There’s this writing spider, she’s known as a “common garden” spider and she has taken up residence in my flower garden. Now, please keep reading because like many of you–I don’t like spiders either. I’m the one who found a large water spider in my closet–the size and resemblance of a tarantula. And in my panic and infinite wisdom, I ran and got the bug spray and drenched the spider with the poison until it fell to the floor. And me, feeling much relieved looked around and my clothes–every piece of clothing in my closet had to be removed, washed, and the closet aired out. It took days.
Over the years the daisy mum has grown almost to the size of a bush rather than a flower–stems large and the bush, so weighted that it split to the point of making this wide ugly hole in the flower garden. My plans were to cut the flower down even before it bloomed but the rains came and the blooms, well, I decided to wait until the cold set in.
One day I was out in my flower garden I noticed a spider had spun its web in the hole like a bridge joining and pulling the oversized bush of daisies back together. And I remembered a few years ago a good friend of mine told me the spider was called a writing spider–harmless she said. So I did some more research and it turns out there is nothing “common” about this garden spider and I would later learn the writing spider who made a home among my daisies has a story all her own.
Writing spiders are orb-weavers and they spin their webs from the softness of silk that is said to be strong and more pliable than steel. Their webs are beautiful, very detailed, formed in circular formations, and have zig-zag patterns. And they make their homes in places where they will not be disturbed, where they can find rest.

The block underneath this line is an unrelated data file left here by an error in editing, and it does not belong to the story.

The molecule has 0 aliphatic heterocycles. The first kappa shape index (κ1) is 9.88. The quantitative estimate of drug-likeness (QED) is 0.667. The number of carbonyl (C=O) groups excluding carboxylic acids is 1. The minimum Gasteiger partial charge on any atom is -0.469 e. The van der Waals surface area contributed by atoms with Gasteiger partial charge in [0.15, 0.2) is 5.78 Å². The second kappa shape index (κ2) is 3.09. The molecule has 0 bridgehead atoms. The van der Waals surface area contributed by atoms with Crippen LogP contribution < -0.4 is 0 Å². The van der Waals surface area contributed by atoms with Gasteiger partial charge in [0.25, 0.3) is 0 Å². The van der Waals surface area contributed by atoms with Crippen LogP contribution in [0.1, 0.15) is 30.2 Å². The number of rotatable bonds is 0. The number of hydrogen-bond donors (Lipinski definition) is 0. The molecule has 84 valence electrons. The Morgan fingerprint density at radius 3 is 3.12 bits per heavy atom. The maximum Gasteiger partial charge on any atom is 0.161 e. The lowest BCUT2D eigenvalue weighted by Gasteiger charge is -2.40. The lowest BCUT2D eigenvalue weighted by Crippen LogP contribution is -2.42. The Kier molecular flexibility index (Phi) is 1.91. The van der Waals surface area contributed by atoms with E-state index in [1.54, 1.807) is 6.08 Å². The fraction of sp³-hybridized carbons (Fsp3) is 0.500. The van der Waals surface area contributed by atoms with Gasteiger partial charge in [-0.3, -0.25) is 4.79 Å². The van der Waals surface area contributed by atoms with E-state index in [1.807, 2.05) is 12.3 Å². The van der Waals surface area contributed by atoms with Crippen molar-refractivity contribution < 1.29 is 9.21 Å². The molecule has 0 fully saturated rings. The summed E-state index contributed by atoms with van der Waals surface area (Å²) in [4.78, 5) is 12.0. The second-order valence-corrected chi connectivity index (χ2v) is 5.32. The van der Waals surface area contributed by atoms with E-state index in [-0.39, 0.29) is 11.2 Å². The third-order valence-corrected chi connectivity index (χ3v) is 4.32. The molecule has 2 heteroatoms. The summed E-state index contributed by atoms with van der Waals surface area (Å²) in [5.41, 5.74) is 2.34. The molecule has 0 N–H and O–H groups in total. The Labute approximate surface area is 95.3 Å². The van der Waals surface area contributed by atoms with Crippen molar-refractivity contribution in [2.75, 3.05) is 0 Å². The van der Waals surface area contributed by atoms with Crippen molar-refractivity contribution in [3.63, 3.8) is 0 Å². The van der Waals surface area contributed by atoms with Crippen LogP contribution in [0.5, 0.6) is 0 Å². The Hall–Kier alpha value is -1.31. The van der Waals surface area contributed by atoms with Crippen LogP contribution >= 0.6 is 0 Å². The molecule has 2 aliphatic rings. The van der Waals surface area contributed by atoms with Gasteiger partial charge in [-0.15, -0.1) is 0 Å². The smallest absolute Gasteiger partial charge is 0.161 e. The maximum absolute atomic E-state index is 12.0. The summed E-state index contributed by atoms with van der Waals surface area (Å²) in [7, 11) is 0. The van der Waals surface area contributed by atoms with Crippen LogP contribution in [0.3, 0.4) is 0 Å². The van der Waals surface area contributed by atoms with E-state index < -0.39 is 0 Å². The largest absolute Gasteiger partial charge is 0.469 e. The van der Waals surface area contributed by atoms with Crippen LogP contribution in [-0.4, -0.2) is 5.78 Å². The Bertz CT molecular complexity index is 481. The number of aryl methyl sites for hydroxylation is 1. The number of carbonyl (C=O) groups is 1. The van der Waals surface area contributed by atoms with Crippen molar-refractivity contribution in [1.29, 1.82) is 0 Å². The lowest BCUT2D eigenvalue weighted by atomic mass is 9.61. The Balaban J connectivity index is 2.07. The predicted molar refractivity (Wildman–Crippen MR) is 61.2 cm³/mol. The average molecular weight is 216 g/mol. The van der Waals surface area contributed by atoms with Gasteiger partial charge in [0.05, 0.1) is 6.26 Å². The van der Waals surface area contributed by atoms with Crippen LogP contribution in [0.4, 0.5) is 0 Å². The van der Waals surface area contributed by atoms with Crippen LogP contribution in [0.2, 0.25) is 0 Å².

I have been watching her for several weeks now from a distance standing afar through the lens of my camera. And one afternoon I noticed the spider has lost two of her legs on one side of her body since she first came to the garden. But what I saw even more surprising was this–on her back are two of the tiniest of hearts. And God, only He can create a creature as small as a spider and adorn its back with the yellowest of hearts.
At first glance, from a distance we only see a small portion of someone’s story or think what we see–and there we are often quick to judge and tear down. But when we take the time to lean in close with less judgment and more compassion and kindness, we may just be amazed of what we will learn about another’s story, and of ourselves.
And the writing spider, she’s still in the garden and research says her egg sack she has carefully woven and protected, very few of the eggs have a chance of surviving to adulthood. She, herself was one of those predictions–a slim chance of survival–and here she is fighting against the odds for her children. And no matter how broken she may seem, the “common” spider with the two yellow hearts on her back–made by God–she’s weathering the storms, writing her story among the daisies.